NAB Redesigns Logo, Tag Line
National Association of Broadcasters: ‘Advocacy Education Innovation’
By John Eggerton -- Broadcasting & Cable, 1/7/2008 6:25:00 AM
The National Association of Broadcasters came up with a new logo and tag line -- its first logo revamp in 20 years, the association said.
The logo -- the letters NAB in a less bulky type face than before and preceded by overlapping orange and grey bars -- is meant to "embody our reinvigorated sense of advocacy," president and CEO David Rehr said, as well as an expanding digital presence.
The new tag line is "Advocacy Education Innovation." The NAB will need to do lots of all three.
On the advocacy front, as broadcasters make the switch to digital, they are pushing for help from the Federal Communications Commission in securing cable multicast must-carry, in preventing the use of unlicensed devices in the DTV spectrum and in looking to avoid public-interest-programming quotas in a new reporting-requirement proposal at the commission.
Broadcasters are also working to block the merger of XM Satellite Radio and Sirius Satellite Radio.
Education is a big part of the NAB's charter going forward as it tries to make sure no viewer is surprised by the February 2009 cutoff of analog service.
As for innovation, broadcasters will need to keep finding new, digital ways to deliver their service -- mobile is one growth area -- to be competitive.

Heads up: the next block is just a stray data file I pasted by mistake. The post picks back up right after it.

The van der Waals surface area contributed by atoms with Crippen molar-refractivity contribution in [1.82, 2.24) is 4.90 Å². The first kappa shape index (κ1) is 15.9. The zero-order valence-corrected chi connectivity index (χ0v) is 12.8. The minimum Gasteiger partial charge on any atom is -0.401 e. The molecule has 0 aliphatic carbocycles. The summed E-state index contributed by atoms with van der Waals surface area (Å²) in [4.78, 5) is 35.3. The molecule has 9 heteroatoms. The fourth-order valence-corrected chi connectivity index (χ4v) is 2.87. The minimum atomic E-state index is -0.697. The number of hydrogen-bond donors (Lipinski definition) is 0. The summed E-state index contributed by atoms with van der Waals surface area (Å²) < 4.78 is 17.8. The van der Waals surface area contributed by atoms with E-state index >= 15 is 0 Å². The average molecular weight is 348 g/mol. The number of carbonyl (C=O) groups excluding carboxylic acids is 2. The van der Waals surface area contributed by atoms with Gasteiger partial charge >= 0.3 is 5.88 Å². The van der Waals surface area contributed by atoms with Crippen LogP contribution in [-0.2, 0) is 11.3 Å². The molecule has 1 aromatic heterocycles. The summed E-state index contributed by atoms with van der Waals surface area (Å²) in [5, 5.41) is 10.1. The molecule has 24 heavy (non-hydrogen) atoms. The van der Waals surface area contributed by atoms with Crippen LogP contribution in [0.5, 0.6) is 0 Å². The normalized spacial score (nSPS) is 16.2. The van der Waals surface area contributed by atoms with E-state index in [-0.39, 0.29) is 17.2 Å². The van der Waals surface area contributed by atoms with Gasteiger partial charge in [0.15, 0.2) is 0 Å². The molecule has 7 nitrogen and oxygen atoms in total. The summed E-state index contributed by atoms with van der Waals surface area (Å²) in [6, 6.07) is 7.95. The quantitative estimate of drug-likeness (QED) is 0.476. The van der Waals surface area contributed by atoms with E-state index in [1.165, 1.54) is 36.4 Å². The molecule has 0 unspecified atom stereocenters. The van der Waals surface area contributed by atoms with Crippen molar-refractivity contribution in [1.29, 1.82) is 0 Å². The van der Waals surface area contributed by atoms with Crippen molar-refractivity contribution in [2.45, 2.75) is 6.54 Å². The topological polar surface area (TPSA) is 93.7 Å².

The remake was the handiwork of Pittsburgh-based Blattner Brunner, with clients that run the gamut from AARP to Zippo lighters.
Tim Weinheimer, VP, director of account management, at Blattner Brunner in Washington, said the five transparent and overlapping bars in the logo were meant to indicate "motion and activity" and combined both the bands that represent an equalizer "suggesting sound or radio," as well as the blocks of information encoded in digital and high-definition television, symbolizing TV. Grouping and overlapping the different color bars was meant to suggest "community and diversity,:" he said, and to give NAB a "color zone" different from competing organizations.
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